This coming weekend will see history made in the WWE as the promotion are set to crown the very first WWE UK Champion. The two day tournament features sixteen of the very best talent from across the UK and sees them compete across two nights in Blackpool, England. But as a proud Brit and a huge advocate of all of the men involved, how can the WWE ensure that the Belt holds its value post the tournament? Let’s take a look.
First and foremost for me is how they decide to keep interest in the belt after the tournament. The press conference to announce the tournament was made into a big deal with Triple H, Finn Balor, William Regal Robbie Brookside & Neville flying halfway across the world to announce it. They then announced Nigel McGuinness’ involvement following his departure from ROH and all of a sudden it felt that this Title is really going to mean something. So it is imperative that they continue to add focus when the tournament is done and dusted.
The Belt and the accompanying roster need to be kept relevant and not left to sink on the ever expanding readily available on the Network. Whether that focus comes in the form of regular television time or PPV appearances, the WWE simply cannot just put a weekly/monthly show on the Network and expect fans to care about it. The Cruiserweight division is therefore a clear example of how not to handle things. Following a red hot Cruiserweight Classic tournament, the division was dropped onto the Network with the expectation that fans would go out of their way to find it and stay engaged. It doesn’t quite work like that and hopefully through the lessons learned with the Cruiserweight division, the WWE can alter their stance when dealing with the UK Championship.
The next thing which I think they need to address early on is exactly who can compete for the Belt. In keeping it British and only allowing Brits to compete for it they open themselves up to issues. But if like the US Championship they open it up to everyone then there is much more breadth given to it which will enable them to drive the Title in the future. That said, I absolutely support the initial tournament being an all British affair but there simply isn’t the depth on the roster to enable them to carry that on for the foreseeable future and if the Title is going to be a stable name then it needs to attract the attention of bigger International stars. In my eyes the UK Title needs to be held in the same regards as its US counterparty which is another important thing to consider when booking its future. If it is run in similar fashion to the old European Title then it is likely to be devalued by granting Title reigns to wrestlers not currently on any Title/relevant programme.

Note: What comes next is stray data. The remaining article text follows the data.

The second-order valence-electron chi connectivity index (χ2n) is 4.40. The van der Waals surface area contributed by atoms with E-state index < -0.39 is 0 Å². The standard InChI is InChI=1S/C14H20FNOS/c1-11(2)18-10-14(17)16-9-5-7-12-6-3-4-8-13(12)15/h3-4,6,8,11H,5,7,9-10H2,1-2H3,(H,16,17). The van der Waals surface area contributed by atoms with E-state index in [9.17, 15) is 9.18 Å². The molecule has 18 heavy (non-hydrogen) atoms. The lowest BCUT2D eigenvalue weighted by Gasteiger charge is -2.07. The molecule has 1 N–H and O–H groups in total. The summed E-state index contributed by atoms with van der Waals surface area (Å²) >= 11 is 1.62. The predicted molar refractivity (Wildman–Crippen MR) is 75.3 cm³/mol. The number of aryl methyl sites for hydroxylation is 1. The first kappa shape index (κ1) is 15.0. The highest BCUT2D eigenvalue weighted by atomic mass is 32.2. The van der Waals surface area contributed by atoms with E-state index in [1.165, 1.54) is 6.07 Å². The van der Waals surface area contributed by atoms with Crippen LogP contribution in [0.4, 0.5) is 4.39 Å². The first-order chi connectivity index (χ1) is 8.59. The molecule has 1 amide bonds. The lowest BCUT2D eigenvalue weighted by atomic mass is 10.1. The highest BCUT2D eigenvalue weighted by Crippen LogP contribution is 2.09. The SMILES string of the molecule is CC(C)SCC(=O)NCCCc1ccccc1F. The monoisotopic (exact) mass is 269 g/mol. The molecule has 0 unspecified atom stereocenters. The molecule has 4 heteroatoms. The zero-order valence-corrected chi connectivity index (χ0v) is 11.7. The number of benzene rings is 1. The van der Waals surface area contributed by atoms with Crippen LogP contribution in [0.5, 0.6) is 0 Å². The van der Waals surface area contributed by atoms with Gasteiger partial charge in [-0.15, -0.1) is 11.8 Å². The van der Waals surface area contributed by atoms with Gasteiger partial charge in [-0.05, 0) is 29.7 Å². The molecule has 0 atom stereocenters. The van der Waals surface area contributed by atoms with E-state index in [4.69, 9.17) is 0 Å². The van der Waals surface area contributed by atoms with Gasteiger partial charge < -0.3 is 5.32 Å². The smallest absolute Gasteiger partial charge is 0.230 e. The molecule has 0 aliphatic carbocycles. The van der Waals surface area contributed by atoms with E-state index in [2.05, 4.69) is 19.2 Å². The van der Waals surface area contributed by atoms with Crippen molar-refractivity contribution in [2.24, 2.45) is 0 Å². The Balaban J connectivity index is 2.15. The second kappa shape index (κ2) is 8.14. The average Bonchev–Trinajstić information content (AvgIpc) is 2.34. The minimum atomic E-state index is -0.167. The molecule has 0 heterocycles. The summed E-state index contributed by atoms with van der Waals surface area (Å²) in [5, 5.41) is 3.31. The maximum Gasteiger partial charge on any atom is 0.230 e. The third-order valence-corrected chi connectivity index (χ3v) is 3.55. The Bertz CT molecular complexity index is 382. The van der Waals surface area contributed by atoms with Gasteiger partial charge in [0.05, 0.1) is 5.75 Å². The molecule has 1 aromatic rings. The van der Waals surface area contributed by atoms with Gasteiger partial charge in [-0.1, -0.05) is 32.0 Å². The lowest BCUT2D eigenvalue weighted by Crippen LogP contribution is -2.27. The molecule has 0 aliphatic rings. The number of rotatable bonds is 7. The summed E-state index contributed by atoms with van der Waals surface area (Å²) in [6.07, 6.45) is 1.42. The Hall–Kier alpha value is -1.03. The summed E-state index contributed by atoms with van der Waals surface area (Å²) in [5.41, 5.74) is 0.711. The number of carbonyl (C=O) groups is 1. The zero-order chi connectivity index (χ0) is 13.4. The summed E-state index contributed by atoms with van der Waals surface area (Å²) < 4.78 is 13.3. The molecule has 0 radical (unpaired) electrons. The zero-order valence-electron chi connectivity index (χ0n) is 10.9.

Moving away from the actual Belt itself and on to the talent, I think it’s really important that they are left untouched and able to run with their existing characters/gimmicks/move sets. Let’s all be honest that is why they have been selected after all. Compared to the hard hitting powerful American style, the origins of British wrestling is much more focused on grappling and technical in-ring ability and the sixteen men who have been selected to represent Britain in the tournament are a testament to this. If all of a sudden they are rebranded and moulded into the “WWE style” then the whole thing is going to lose its appeal and fans along with it. If it’s not broke then don’t fix it and there is certainly hope in them keeping to the British style with the influence of William Regal & Robbie Brookside who both made a sterling (pardon the pun) career embracing the British style of working.
The WWE have all the tools available to make the WWE UK Championship a roaring success and everything that they have done in the build-up strongly supports how important they view it. Only time will tell as to how successful the WWE UK Championship will be but if they are able to continue the buzz which they have created then there is absolutely no reason as to why the Belt cannot be a major asset to the roster and the promotion. Rule Britannia!